When writing a Will you can appoint one or more executors. Each can decide at the time whether to act as executor or not. Dealing with the death of a loved one is often extremely difficult and stressful. If co-executors do not get on tensions can arise at this stressful time. This article will go more into what your role of an executor is, what happens if one becomes uncontactable, unresponsive or you just don’t get on?
Topics to be answered in this article
What is the role of an Executor?
The role of an executor is an individual who is responsible for administering the estate of the person who has died. This person will be required to carry out instructions left in the Will, as well as dealing with the general administration of an estate. This will often involve valuing the estate (and instructing independent valuers where necessary), encashing assets, settling liabilities from estate funds and, if required, arranging payment of inheritance tax and making the application for a Grant of Probate.
More complex estates may require the executor to submit tax returns and register any trusts set up under the terms of the deceased’s Will.
Can an executor retire from their role?
An executor can retire from their role as an executor, as long as they have not already started dealing with the estate (referred to as ‘intermeddling’). An executor can renounce their rights to act completely by signing a Deed of Renunciation. This means that the executor forfeits their right to act as an executor now, but they also forfeit their right to apply for a Grant of Probate in the future.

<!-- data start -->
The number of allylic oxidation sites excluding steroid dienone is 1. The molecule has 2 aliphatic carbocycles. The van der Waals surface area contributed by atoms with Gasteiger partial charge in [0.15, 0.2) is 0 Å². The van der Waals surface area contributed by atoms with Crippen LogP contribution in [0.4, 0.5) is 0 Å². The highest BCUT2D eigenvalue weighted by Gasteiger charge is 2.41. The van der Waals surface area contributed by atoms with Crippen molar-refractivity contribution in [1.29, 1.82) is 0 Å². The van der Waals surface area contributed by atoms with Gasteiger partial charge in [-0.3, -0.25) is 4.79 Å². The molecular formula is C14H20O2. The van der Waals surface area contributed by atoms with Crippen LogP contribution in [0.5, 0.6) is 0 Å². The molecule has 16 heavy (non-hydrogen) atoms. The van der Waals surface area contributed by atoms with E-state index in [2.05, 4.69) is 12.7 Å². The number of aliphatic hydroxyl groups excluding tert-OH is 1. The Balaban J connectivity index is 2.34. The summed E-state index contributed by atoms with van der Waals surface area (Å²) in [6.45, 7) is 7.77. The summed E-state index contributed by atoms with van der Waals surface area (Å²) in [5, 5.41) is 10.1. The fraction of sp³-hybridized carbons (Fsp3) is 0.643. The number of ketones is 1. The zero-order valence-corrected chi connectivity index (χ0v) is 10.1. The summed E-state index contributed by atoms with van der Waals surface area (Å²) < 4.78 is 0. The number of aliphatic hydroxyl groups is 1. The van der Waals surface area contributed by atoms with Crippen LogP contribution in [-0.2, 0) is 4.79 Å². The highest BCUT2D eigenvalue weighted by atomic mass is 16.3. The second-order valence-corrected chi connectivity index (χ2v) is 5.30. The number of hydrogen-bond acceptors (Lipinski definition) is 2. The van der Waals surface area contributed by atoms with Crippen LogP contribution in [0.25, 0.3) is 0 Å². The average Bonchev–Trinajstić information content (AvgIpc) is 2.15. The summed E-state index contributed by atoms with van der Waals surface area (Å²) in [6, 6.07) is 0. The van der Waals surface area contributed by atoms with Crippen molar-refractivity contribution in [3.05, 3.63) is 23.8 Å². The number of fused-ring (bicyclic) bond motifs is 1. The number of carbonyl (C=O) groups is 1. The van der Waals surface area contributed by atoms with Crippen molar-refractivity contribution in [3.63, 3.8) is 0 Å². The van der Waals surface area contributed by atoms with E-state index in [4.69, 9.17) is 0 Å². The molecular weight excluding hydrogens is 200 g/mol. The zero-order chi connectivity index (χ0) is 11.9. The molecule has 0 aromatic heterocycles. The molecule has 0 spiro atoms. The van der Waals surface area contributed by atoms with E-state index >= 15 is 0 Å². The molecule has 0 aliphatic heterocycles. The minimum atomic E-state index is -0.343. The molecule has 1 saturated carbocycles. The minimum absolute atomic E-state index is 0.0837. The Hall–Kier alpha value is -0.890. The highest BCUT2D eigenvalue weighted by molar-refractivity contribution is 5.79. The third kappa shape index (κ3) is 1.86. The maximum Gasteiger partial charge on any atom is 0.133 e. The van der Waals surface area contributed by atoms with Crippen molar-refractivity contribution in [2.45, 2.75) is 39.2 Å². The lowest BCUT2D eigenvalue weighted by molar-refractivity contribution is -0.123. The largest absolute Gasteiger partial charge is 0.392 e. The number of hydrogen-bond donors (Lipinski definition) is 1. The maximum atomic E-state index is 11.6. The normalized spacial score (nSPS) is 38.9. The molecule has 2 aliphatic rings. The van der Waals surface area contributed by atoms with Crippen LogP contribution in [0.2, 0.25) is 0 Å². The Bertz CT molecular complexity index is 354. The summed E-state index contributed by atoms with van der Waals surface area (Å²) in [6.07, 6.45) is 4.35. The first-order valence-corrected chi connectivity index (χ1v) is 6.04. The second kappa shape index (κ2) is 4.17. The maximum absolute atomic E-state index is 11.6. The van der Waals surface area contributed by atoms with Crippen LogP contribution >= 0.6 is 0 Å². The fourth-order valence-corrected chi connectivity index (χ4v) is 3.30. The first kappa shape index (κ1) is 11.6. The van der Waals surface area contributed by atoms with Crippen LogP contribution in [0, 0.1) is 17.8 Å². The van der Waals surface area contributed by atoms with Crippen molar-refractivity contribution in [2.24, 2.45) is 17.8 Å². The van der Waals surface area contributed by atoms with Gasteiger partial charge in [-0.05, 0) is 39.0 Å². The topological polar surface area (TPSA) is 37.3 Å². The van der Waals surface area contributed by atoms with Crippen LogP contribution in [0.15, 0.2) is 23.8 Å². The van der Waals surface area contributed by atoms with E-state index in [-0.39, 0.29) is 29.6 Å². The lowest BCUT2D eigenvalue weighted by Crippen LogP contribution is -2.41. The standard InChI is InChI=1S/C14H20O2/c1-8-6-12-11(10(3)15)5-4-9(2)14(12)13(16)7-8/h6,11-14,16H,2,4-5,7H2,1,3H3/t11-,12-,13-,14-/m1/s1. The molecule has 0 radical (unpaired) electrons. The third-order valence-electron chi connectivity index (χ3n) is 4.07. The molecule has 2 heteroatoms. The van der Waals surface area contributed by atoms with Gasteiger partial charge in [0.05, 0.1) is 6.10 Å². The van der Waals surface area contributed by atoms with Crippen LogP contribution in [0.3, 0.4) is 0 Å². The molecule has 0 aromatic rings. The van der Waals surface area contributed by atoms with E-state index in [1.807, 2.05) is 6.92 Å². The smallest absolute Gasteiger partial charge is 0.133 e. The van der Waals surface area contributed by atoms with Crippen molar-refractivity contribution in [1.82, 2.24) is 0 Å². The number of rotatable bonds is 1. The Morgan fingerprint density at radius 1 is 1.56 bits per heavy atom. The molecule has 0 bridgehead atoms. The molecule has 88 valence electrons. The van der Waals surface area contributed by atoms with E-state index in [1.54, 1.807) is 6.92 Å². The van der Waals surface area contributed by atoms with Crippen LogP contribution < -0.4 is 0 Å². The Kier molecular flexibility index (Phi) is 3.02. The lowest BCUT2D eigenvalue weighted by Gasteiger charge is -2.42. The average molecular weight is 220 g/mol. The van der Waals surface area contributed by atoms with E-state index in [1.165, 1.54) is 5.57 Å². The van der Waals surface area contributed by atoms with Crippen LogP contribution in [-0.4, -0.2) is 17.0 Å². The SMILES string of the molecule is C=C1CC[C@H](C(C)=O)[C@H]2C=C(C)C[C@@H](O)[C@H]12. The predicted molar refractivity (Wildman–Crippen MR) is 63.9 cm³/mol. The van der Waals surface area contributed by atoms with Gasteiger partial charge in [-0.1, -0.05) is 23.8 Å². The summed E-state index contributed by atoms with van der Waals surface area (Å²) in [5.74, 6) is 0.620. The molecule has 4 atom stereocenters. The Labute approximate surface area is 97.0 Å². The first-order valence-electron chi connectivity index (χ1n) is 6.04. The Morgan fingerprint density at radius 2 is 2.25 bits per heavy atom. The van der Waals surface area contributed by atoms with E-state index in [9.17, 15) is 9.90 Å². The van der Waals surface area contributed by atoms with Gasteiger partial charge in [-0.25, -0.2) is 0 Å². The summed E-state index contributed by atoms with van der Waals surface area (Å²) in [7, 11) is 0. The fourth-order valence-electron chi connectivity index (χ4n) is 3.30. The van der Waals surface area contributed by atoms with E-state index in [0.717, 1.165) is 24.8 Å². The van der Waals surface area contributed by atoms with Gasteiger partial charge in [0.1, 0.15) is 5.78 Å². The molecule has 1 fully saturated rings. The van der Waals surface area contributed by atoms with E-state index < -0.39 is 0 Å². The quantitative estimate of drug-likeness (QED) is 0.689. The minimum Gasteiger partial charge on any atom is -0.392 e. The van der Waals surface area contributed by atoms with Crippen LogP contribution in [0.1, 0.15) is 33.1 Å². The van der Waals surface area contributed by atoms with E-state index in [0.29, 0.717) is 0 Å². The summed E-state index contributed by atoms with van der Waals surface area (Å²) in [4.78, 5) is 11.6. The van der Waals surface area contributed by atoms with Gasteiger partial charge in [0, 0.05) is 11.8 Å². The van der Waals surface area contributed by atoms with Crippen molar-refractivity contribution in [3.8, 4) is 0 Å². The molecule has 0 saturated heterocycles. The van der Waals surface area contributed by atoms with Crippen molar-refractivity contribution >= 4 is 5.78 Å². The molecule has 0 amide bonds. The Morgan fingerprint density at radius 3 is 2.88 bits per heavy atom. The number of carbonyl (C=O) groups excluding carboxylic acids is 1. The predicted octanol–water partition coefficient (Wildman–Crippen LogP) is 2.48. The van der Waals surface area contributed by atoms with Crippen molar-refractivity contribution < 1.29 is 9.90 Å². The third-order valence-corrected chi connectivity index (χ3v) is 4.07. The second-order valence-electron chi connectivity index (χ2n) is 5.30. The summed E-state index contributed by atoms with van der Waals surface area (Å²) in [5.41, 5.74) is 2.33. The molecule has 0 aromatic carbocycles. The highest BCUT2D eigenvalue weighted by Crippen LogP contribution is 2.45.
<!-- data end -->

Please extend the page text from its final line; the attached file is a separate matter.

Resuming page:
Alternatively, if there is another executor appointed under the terms of the Will who will continue to act and will apply for the Grant of Probate, the executor not wishing to be directly involved could have their ‘power reserved’. This would allow them to apply to the Probate Registry to act as an executor in the future if they wish.
Removal through Mutual Consent
An obstructive or ineffective executor can often make a challenging time even more difficult. Although there may be instances where you have had a dispute with your co-executor and there is hostility and you need an executor removed, some executors simply find the never-ending legal process of administering an estate too daunting and therefore either perform their duties poorly; or, not at all.
In this scenario, it may be that the co-executor agrees to step down and either renounces their position by signing a Deed of Renunciation or reserves their power.
Removing an unresponsive executor
Applications to remove an executor should only be explored as a last resort, after attempts have been made to resolve the dispute in correspondence or by alternative dispute resolution methods. This is because such applications are costly and potentially lengthy (sometimes spanning over 12 – 24 months).
Before you make your application, you will need to set out in writing to the executor why you feel they are in breach of their duties and obligations, thereby affording them the opportunity to comply or reassure you and/ or the beneficiaries of their compliance. Such correspondence should give the executor a thorough understanding of your potential claim, and comply with the relevant pre-action conduct and protocols.
If an application is necessary, then it may be made either to the High Court (Chancery Division) under Section 50 of the Administration of Justice Act 1985 (if a Grant of Probate or Letters of Administration has been taken out), or to the Probate Registry under Section 116 of the Senior Courts Act 1981 (if no Grant has been obtained). The relevant Civil Procedure Rule is r57.13.